For Immediate Release
Office of the Press Secretary
October 31, 2002
National Diabetes Month, 2002
By the President of the United States of America
Diabetes is a chronic disease that affects approximately 17 million Americans. During National Diabetes Month, we renew our commitment to preventing and eradicating this illness.
Diabetes interferes with the body's ability to process sugars normally and can lead to adverse complications of the eyes, heart, kidneys, or nerves. There are two major types of diabetes, and both have debilitating affects on organ systems. Type 1 diabetes, also known as juvenile diabetes, is an auto-immune disorder that destroys insulin-producing cells in the pancreas. The young people who are affected by this disease must maintain their health by taking insulin and carefully regulating their diets. Type 2 diabetes, which is also known as "adult onset diabetes," is a metabolic disorder that is linked to a combination of genetics, excess weight, and lack of exercise. The most common form of diabetes is type 2, which comprises 95 percent of the diabetes cases in our Nation. It usually occurs in adults but now also affects a growing number of children who do not get enough exercise. At least 16 million Americans are currently at high risk of developing type 2 diabetes.
To ensure the future health of our Nation, Americans must safeguard our children and our families from diabetes by encouraging good health and regular exercise. Following the guidelines for good nutrition, getting enough physical exercise, and maintaining proper weight can help prevent diabetes and aid those suffering from it to reduce the chance of severe complications associated with the disease. Doctors have found that even minor weight loss in patients with type 2 diabetes can improve glucose control, decrease dependence on medications, and enhance quality of life.
My Administration is committed to fighting diabetes and its complications through advanced research funded by the National Institutes of Health (NIH), improved medical treatments, and education. In fiscal year 2002, the NIH dedicated approximately $781 million to diabetes research. My Administration will continue to support NIH's important efforts in this area as well as other scientists and researchers who are working to prevent, manage, and cure this disease. Through the National Diabetes Education Program, a joint effort of the NIH and the Centers for Disease Control and Prevention, we are educating Americans about the diabetes risk factors and encouraging them to make simple changes in their life that will help them stay healthy and prevent this serious disease. We are also working with volunteers from the American Diabetes Association, Juvenile Diabetes Research Foundation, and other organizations to raise awareness of diabetes in our communities and to provide assistance for families who have loved ones with diabetes.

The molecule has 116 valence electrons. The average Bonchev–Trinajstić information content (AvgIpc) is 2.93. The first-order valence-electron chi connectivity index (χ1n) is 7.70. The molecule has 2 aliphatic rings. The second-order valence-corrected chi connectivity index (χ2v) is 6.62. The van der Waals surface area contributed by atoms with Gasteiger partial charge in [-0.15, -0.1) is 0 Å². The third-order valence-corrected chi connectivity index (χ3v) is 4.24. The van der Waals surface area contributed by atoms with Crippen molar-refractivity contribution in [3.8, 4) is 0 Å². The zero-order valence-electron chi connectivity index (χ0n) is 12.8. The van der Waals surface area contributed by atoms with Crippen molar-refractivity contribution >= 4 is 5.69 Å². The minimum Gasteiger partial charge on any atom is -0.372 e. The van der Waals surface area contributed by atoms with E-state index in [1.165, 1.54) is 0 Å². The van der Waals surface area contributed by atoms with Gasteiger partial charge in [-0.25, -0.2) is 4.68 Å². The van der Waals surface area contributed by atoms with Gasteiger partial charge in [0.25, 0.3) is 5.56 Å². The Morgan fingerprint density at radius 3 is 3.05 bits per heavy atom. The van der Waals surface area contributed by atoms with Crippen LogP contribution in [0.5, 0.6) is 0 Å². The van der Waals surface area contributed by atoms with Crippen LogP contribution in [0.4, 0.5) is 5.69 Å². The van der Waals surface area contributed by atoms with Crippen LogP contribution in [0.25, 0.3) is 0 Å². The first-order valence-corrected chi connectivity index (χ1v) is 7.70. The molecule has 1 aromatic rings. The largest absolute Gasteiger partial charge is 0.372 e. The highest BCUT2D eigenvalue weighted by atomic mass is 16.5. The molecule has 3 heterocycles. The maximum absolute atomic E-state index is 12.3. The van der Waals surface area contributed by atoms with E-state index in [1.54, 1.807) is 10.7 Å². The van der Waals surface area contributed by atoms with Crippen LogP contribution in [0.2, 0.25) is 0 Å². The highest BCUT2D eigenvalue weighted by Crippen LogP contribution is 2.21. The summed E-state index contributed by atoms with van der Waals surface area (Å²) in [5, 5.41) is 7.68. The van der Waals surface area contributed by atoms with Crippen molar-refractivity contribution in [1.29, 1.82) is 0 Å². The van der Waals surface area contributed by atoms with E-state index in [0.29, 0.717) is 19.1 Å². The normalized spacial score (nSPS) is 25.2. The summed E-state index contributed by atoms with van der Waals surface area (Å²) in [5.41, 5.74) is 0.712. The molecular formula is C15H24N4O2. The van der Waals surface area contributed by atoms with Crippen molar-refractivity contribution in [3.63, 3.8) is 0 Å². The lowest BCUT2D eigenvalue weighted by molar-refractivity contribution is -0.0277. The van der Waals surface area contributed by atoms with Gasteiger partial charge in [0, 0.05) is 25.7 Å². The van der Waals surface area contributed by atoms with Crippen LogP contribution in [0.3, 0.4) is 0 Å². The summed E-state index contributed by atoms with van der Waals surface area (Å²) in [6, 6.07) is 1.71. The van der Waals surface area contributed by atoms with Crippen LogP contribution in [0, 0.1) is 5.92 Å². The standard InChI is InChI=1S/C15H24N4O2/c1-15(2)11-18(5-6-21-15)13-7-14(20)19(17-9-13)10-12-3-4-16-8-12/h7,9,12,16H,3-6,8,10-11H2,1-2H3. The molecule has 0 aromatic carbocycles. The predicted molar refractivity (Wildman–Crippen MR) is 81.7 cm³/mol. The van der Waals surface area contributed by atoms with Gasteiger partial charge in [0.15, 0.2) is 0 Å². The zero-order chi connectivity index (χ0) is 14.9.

As we observe National Diabetes Awareness Month, I encourage all Americans to help fight this disease by making healthy lifestyle choices and by providing support to those suffering from diabetes. We can help overcome diabetes and give hope and comfort to countless individuals in the United States and around the world.
NOW, THEREFORE, I, GEORGE W. BUSH, President of the United States of America, by virtue of the authority vested in me by the Constitution and laws of the United States, do hereby proclaim November 2002 as National Diabetes Month. I call on all Americans to increase their awareness of the risk factors and symptoms related to diabetes and to observe this month with appropriate programs and activities.
IN WITNESS WHEREOF, I have hereunto set my hand this thirty-first day of October, in the year of our Lord two thousand two, and of the Independence of the United States of America the two hundred and twenty-seventh.
GEORGE W. BUSH
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